Is San Diego the best: Is San Diego the nation’s best urban school system?
We have no opinion about that. We don’t know if there is one single best urban district.
Diane Ravitch says San Diego is best; she may be right, of course. On Tuesday, she started a post on the subject like this:
RAVITCH (1/7/14): Something magical is happening in San Diego. It is a good school district. Teachers and administrators and the school board are working towards common goals.Ravitch goes on to offer a set of observations concerning the San Diego schools. Eventually, she complains about the way the local paper, the San Diego Times Union, has criticized the way the system is being run.
San Diego, in my view, is the best urban district in the nation.
I say this not based on test scores but on the climate for teaching and learning that I have observed in San Diego.
The Times Union made invidious comparisons with the school system in Houston, where San Diego’s previous superintendent had gone. Ravitch challenged the newspaper’s view:
RAVITCH: There was pushback. One board member wrote a letter to the editor pointing out that the dropout rate in Houston was nearly double the dropout rate in San Diego and commending Cindy Marten for avoiding the polarizing tactics associated with certain other unnamed superintendents.Gack! If you simply disaggregate the two systems’ test scores, Ravitch’s claims are wrong. Here you see the two systems’ average scores in Grade 8 math:
But whoa! There are also some basic facts that the Union Tribune should have noticed. On the 2013 NAEP, San Diego’s public schools outperform those of Houston in math and reading, in grades 4 and 8. San Diego is in the top tier of urban districts; Houston is not. San Diego’s scores on the NAEP have steadily improved over the past decade. The proportion of students who score “below basic” has dropped significantly, and the proportion who score at or above proficient has increased significantly over the past decade. Why does the UT envy a lower-performing district and dismiss the solid, steady, persistent gains of its own district?
Grade 8 math, 2013 NAEP,In each case, the higher score belongs to Houston. In Grade 8 math, the scores weren’t really that close.
Houston versus San Diego
Black students: 271-260
White students: 312-300
Hispanic students: 279-260
In other areas, the average scores after disaggregation tended to be close, with Houston tending to score higher. San Diego’s aggregate scores tend to be higher because it has quite a few more white and Asian students.
“San Diego’s scores on the NAEP have steadily improved over the past decade?” That is true, but so have Houston’s, from a higher starting point. (Except in Grade 8 math, San Diego has shown larger score gains over the past ten years.)
We aren’t trying to pick and choose between these two school systems. We hope Ravitch is right about the changes she sees occurring in San Diego. We hope the kids in Houston are doing better too.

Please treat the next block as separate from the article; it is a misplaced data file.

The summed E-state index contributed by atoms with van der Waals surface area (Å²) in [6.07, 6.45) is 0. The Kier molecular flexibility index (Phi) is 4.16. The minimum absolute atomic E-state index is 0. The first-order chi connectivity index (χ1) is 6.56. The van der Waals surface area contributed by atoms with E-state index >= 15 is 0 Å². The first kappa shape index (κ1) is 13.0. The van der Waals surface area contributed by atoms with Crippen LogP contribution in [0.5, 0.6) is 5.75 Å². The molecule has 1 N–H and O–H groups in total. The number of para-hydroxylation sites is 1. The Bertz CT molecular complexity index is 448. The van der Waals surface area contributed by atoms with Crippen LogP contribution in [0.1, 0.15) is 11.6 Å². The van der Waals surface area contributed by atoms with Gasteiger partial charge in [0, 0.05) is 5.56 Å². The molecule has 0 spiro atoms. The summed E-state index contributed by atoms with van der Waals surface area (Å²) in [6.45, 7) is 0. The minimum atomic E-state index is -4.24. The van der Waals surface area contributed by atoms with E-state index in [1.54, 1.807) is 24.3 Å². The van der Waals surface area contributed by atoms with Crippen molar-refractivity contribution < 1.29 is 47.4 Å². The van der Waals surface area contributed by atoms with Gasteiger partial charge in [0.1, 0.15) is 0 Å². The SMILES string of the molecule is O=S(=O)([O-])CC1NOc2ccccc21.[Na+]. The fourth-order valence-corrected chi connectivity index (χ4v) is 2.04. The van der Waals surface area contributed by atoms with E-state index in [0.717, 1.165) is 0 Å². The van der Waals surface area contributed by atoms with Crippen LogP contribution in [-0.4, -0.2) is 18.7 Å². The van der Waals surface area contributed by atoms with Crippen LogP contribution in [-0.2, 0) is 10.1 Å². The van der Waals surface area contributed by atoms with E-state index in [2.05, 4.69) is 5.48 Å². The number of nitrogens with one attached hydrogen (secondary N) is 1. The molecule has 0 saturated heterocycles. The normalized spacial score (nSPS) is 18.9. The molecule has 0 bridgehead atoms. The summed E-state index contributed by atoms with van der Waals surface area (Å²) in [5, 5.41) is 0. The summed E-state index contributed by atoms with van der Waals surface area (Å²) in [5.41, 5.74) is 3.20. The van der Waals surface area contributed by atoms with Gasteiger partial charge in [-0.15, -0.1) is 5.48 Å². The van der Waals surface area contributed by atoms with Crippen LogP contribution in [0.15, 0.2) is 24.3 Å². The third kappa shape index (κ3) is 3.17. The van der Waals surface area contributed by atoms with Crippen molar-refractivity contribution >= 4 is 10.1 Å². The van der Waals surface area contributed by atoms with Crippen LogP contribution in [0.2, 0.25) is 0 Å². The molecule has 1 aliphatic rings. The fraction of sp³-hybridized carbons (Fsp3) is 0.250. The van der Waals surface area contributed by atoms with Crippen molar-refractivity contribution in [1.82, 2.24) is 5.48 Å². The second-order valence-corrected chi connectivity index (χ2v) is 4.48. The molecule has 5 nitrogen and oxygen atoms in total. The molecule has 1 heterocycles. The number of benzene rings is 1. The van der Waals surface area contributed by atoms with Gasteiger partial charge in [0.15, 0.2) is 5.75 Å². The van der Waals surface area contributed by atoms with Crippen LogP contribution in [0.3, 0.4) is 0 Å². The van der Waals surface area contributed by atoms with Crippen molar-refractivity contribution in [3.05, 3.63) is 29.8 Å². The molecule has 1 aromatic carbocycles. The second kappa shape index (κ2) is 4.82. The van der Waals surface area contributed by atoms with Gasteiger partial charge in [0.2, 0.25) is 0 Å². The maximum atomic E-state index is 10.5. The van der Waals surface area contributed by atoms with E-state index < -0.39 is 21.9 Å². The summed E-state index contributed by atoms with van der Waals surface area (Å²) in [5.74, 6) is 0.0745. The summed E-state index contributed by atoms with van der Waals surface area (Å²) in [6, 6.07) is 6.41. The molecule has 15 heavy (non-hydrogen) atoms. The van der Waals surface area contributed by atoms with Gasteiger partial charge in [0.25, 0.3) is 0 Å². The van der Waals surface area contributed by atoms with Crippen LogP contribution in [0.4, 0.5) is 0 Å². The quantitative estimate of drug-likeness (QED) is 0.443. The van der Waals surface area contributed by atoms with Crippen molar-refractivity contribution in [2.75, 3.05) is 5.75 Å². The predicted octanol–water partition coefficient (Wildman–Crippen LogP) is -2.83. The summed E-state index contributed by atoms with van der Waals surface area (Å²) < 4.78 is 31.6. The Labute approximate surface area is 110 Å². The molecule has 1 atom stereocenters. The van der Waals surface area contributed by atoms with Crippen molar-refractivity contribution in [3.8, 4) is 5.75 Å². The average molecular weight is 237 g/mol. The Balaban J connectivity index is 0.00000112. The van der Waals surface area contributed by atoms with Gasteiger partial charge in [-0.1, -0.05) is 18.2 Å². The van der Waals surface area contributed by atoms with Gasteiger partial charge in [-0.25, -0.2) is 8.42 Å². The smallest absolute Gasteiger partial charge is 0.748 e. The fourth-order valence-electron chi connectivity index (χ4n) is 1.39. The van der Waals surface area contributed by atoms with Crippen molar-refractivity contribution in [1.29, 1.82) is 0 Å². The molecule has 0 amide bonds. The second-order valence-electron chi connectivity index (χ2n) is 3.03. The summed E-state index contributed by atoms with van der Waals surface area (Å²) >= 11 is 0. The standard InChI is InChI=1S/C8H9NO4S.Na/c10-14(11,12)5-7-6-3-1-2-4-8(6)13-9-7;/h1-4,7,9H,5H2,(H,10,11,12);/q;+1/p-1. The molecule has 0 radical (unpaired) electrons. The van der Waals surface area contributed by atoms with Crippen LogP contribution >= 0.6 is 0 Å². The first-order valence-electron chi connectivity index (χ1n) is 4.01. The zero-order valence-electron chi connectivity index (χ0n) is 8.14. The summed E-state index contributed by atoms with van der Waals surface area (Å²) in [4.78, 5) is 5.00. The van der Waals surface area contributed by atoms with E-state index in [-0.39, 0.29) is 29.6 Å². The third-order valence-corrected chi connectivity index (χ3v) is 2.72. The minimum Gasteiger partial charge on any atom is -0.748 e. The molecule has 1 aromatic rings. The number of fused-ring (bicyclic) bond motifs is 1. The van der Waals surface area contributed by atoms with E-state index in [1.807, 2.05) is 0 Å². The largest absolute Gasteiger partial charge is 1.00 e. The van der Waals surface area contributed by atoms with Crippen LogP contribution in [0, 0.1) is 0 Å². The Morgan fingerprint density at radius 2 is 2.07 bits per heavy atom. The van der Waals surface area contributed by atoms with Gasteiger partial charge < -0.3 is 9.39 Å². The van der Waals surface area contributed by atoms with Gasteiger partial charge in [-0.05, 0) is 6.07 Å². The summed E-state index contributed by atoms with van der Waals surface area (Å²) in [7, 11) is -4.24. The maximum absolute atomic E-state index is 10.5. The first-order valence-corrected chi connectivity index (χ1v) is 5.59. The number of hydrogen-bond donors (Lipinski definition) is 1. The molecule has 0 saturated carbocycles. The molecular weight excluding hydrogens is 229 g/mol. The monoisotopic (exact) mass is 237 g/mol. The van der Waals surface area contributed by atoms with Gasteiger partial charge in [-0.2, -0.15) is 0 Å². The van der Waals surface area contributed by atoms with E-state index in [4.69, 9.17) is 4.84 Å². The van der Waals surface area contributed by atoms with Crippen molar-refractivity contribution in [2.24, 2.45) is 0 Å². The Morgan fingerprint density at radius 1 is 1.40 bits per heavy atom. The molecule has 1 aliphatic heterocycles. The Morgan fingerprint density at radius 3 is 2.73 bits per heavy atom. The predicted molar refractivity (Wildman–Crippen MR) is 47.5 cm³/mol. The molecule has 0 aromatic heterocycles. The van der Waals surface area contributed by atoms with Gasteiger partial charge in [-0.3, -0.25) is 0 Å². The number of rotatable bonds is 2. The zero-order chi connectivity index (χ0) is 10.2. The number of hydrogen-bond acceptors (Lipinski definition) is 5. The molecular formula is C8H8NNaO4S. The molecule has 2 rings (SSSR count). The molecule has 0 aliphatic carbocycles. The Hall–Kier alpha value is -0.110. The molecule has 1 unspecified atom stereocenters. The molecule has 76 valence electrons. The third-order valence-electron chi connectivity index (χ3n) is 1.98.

But what is a person to think about those claims about test scores? All through her new book, Reign of Error, Ravitch disaggregates scores, especially when this basic practice helps her advance her key points.
In this case, she didn’t disaggregate. Apparently working from aggregate scores, she made a claim about magical San Diego which is just basically wrong.
This is a bone-simple statistical matter. At present, Ravitch is the liberal world’s most prominent “educational expert.”
But so what? Our country is still the Wild, Wild West when it comes to statistical claims about test scores. Four examples:
*In her ballyhooed pro-reform book, The Smartest Kids in the World, Amanda Ripley does quite a bit of picking and choosing, completely ignoring one whole set of international scores—the ones which don’t help advance her gloomy thesis.
*In adopting a decade-old script about miraculous Finland, the entire world of educational experts ignored a deflating fact—white students in this country score about as well as Finland on the PISA, and better than Finland on the TIMSS. Seeing this, why should we feel that Finland is working miracles?
*Mainstream journalists seem to have no earthly idea about our most reliable test scores. As Ravitch explains in Reign of Error, scores are substantially up for all demographic groups over the past two decades (and more). But so what? The press corps keeps saying, in the words of Bill Keller, that we have experienced “decades of embarrassing decline in K-12 education.” Their claims are persistently bogus, but they just keep churning them out.
*In this instance, Ravitch failed to disaggregate, something she does all through her book, especially when it advances her thesis. There’s much to be said for Ravitch’s book, but she does tend to play games with basic facts this way.
When it comes to the basics of test scores, we seem to live in the Wild, Wild West. Our leading journalists and experts seem to feel they can pretty much do as they please.
Why do these people behave that way? If our experts and journalists function this way, can we complain about the skills of our 10-year-old students?
A commenter corrects: In comments, a commenter named Tim supplied the fuller scores for Houston and San Diego. In our view, Ravitch’s replies are worth perusing.